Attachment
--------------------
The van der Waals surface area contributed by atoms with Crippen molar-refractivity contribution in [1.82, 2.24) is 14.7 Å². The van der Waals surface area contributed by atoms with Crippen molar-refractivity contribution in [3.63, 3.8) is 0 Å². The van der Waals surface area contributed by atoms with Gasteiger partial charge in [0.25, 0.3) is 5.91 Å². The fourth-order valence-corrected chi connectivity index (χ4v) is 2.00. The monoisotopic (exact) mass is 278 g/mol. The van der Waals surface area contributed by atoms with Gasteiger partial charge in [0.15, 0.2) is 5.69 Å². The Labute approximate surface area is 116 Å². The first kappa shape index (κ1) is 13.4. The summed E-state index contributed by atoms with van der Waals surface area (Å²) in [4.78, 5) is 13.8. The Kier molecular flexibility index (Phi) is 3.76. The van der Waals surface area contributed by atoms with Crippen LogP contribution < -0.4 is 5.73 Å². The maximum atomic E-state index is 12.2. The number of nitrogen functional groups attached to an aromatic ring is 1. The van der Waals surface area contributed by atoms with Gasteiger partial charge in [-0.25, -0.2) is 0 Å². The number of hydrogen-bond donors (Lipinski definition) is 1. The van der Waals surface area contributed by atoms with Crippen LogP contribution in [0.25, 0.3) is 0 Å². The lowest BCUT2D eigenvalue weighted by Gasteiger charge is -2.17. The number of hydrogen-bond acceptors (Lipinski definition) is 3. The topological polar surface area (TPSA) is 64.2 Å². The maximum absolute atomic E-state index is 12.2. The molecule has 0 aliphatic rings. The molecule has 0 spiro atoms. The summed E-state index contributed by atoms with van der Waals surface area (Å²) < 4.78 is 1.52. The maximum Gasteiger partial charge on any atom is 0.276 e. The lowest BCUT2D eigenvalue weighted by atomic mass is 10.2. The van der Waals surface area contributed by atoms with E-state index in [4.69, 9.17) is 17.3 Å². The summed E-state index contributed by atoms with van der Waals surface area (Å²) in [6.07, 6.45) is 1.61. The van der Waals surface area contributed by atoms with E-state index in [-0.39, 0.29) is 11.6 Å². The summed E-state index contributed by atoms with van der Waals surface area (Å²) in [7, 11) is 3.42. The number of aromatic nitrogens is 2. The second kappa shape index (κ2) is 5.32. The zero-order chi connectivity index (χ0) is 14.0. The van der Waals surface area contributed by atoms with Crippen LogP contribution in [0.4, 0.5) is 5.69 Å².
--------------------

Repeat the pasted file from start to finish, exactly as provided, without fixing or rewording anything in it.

The van der Waals surface area contributed by atoms with Crippen molar-refractivity contribution in [1.82, 2.24) is 14.7 Å². The van der Waals surface area contributed by atoms with Crippen molar-refractivity contribution in [3.63, 3.8) is 0 Å². The van der Waals surface area contributed by atoms with Gasteiger partial charge in [0.25, 0.3) is 5.91 Å². The fourth-order valence-corrected chi connectivity index (χ4v) is 2.00. The monoisotopic (exact) mass is 278 g/mol. The van der Waals surface area contributed by atoms with Gasteiger partial charge in [0.15, 0.2) is 5.69 Å². The Labute approximate surface area is 116 Å². The first kappa shape index (κ1) is 13.4. The summed E-state index contributed by atoms with van der Waals surface area (Å²) in [4.78, 5) is 13.8. The Kier molecular flexibility index (Phi) is 3.76. The van der Waals surface area contributed by atoms with Crippen LogP contribution < -0.4 is 5.73 Å². The maximum atomic E-state index is 12.2. The number of nitrogen functional groups attached to an aromatic ring is 1. The van der Waals surface area contributed by atoms with Gasteiger partial charge in [-0.25, -0.2) is 0 Å². The number of hydrogen-bond donors (Lipinski definition) is 1. The van der Waals surface area contributed by atoms with Crippen LogP contribution in [0.25, 0.3) is 0 Å². The lowest BCUT2D eigenvalue weighted by Gasteiger charge is -2.17. The number of hydrogen-bond acceptors (Lipinski definition) is 3. The topological polar surface area (TPSA) is 64.2 Å². The maximum absolute atomic E-state index is 12.2. The molecule has 0 aliphatic rings. The molecule has 0 spiro atoms. The summed E-state index contributed by atoms with van der Waals surface area (Å²) < 4.78 is 1.52. The maximum Gasteiger partial charge on any atom is 0.276 e. The lowest BCUT2D eigenvalue weighted by atomic mass is 10.2. The van der Waals surface area contributed by atoms with E-state index in [4.69, 9.17) is 17.3 Å². The summed E-state index contributed by atoms with van der Waals surface area (Å²) in [6.07, 6.45) is 1.61. The van der Waals surface area contributed by atoms with E-state index in [-0.39, 0.29) is 11.6 Å². The summed E-state index contributed by atoms with van der Waals surface area (Å²) in [7, 11) is 3.42. The number of aromatic nitrogens is 2. The second kappa shape index (κ2) is 5.32. The zero-order chi connectivity index (χ0) is 14.0. The van der Waals surface area contributed by atoms with Crippen LogP contribution in [0.4, 0.5) is 5.69 Å².